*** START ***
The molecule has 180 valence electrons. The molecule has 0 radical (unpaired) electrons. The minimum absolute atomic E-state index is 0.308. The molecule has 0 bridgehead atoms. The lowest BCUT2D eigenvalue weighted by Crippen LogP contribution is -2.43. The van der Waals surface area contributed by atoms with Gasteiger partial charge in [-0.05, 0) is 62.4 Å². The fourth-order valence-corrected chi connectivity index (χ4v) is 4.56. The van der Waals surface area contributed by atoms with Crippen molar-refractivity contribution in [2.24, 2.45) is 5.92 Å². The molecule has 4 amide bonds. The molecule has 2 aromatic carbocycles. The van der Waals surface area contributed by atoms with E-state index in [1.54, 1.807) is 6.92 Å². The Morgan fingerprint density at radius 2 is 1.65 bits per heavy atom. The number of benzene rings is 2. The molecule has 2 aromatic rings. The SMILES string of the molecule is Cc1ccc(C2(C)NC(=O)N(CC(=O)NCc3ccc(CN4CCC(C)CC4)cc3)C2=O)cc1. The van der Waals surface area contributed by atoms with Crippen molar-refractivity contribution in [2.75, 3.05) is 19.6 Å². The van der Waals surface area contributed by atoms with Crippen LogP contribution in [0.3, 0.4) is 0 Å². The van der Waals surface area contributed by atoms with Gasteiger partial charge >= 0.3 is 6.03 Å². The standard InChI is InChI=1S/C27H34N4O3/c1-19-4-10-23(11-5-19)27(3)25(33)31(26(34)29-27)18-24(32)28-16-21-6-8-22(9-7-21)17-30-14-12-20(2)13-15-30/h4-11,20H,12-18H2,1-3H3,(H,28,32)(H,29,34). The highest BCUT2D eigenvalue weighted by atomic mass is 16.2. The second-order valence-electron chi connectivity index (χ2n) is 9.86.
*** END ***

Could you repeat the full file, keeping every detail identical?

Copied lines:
The molecule has 180 valence electrons. The molecule has 0 radical (unpaired) electrons. The minimum absolute atomic E-state index is 0.308. The molecule has 0 bridgehead atoms. The lowest BCUT2D eigenvalue weighted by Crippen LogP contribution is -2.43. The van der Waals surface area contributed by atoms with Gasteiger partial charge in [-0.05, 0) is 62.4 Å². The fourth-order valence-corrected chi connectivity index (χ4v) is 4.56. The van der Waals surface area contributed by atoms with Crippen molar-refractivity contribution in [2.24, 2.45) is 5.92 Å². The molecule has 4 amide bonds. The molecule has 2 aromatic carbocycles. The van der Waals surface area contributed by atoms with E-state index in [1.54, 1.807) is 6.92 Å². The Morgan fingerprint density at radius 2 is 1.65 bits per heavy atom. The number of benzene rings is 2. The molecule has 2 aromatic rings. The SMILES string of the molecule is Cc1ccc(C2(C)NC(=O)N(CC(=O)NCc3ccc(CN4CCC(C)CC4)cc3)C2=O)cc1. The van der Waals surface area contributed by atoms with Crippen molar-refractivity contribution in [2.75, 3.05) is 19.6 Å². The van der Waals surface area contributed by atoms with Crippen LogP contribution in [0.3, 0.4) is 0 Å². The van der Waals surface area contributed by atoms with Gasteiger partial charge >= 0.3 is 6.03 Å². The standard InChI is InChI=1S/C27H34N4O3/c1-19-4-10-23(11-5-19)27(3)25(33)31(26(34)29-27)18-24(32)28-16-21-6-8-22(9-7-21)17-30-14-12-20(2)13-15-30/h4-11,20H,12-18H2,1-3H3,(H,28,32)(H,29,34). The highest BCUT2D eigenvalue weighted by atomic mass is 16.2. The second-order valence-electron chi connectivity index (χ2n) is 9.86.